Java Thread Safety

java.text.SimpleDateFormat is Not Thread Safe!!!

While working on some java code I noticed a Thread safety issue. I mentioned it to a colleague and quickly realized that maybe some people are not aware of the problem with java.text.SimpleDateFormat. If you look closely at the JavaDocs you will see a section entitled “Synchronization”. It basically says “Date formats are not synchronized” and “If multiple threads access a format concurrently, it must be synchronized externally”.

I see quite often code like the following in some utility class with methods throughout the application using it.

public static final SimpleDateFormat FORMAT = new SimpleDateFormat("dd/MM/yyyy");

Well this will not work in a multi-threaded application (Any Web application for example)

To prove this thread safety issue I wrote a simple program.

package mytest;

import java.text.ParseException;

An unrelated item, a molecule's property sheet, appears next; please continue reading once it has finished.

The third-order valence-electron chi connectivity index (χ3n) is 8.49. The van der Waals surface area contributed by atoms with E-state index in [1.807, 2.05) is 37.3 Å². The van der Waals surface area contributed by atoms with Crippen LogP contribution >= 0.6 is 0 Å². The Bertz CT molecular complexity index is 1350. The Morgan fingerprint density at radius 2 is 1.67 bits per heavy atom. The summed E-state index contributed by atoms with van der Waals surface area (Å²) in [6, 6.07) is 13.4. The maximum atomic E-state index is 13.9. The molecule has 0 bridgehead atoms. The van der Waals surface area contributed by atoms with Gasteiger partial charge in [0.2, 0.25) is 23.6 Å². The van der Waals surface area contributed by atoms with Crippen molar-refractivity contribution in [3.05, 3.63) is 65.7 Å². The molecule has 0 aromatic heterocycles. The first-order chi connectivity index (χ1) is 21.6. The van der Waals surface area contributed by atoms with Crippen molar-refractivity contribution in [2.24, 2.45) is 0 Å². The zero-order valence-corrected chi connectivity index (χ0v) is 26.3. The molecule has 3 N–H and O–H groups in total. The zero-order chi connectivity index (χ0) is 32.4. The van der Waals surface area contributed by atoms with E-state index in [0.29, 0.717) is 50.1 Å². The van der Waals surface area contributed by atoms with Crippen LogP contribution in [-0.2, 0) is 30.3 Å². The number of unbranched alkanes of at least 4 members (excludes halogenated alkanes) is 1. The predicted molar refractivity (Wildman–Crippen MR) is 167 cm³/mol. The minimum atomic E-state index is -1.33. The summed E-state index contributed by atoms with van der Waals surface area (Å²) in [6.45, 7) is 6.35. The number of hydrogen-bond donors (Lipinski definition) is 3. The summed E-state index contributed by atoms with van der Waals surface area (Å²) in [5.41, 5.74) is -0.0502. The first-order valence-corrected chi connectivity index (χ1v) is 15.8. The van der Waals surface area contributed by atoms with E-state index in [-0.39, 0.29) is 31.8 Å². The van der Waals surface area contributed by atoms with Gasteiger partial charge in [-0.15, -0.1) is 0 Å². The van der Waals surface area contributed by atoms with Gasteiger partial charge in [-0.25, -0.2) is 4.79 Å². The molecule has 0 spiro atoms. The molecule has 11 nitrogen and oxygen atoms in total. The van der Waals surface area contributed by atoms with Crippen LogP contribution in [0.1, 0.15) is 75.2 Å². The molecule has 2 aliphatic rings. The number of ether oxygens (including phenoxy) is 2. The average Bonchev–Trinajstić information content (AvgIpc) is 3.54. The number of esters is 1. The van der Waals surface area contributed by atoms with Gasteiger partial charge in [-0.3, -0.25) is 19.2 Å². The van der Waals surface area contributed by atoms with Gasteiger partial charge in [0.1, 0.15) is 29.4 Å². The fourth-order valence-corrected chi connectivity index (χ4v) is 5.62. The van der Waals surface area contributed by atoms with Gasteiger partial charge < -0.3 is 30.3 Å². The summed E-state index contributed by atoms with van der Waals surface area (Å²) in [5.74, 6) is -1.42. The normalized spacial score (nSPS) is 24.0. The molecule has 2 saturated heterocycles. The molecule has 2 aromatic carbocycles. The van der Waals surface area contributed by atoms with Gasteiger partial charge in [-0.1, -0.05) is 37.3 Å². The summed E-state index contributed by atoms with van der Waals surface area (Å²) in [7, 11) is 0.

import java.text.SimpleDateFormat;
import java.util.Date;
import java.util.Random;

public class TestDateFormat {
	public static void main(String[] args) throws Exception {

		final SimpleDateFormat dateFormat = new SimpleDateFormat("dd/MM/yyyy");

		final int numberOfThreads = 10;
		final int iterationsPerThread = 3000;

		final Thread[] threads = new Thread[numberOfThreads];

		for (int i = 0; i < numberOfThreads; i++) {
			Thread dateThread = new Thread() {
				public void run() {
					Random random = new Random();
					for (int j = 1; j <= iterationsPerThread; j++) {
						int day = random.nextInt(27) + 1;
						int month = random.nextInt(11) + 1;
						int year = random.nextInt(200) + 1800;

						String strDate ="" + day + "/" + month + "/" + year;
						try {
							Date myDate = dateFormat.parse(strDate);
							String parsedDate = dateFormat.format(myDate);
							Thread.sleep(1); //To help with the time-slicing
						} catch (Exception e) {
							throw new RuntimeException("Parse Exception Hit! Thread:" + Thread.currentThread().getName() + " Test String:" + strDate, e);
			threads[i] = dateThread;

		for (int i = 0; i < threads.length; i++) {

		System.out.println("Completed Successfully... " + numberOfThreads + " Threads. " + iterationsPerThread + " iterations per Thread.");


When run this will spit out a bunch of parse exceptions that make no sense. Change the “numberOfThreads” to 1 and it magically works.

Beware of thread safety issues…

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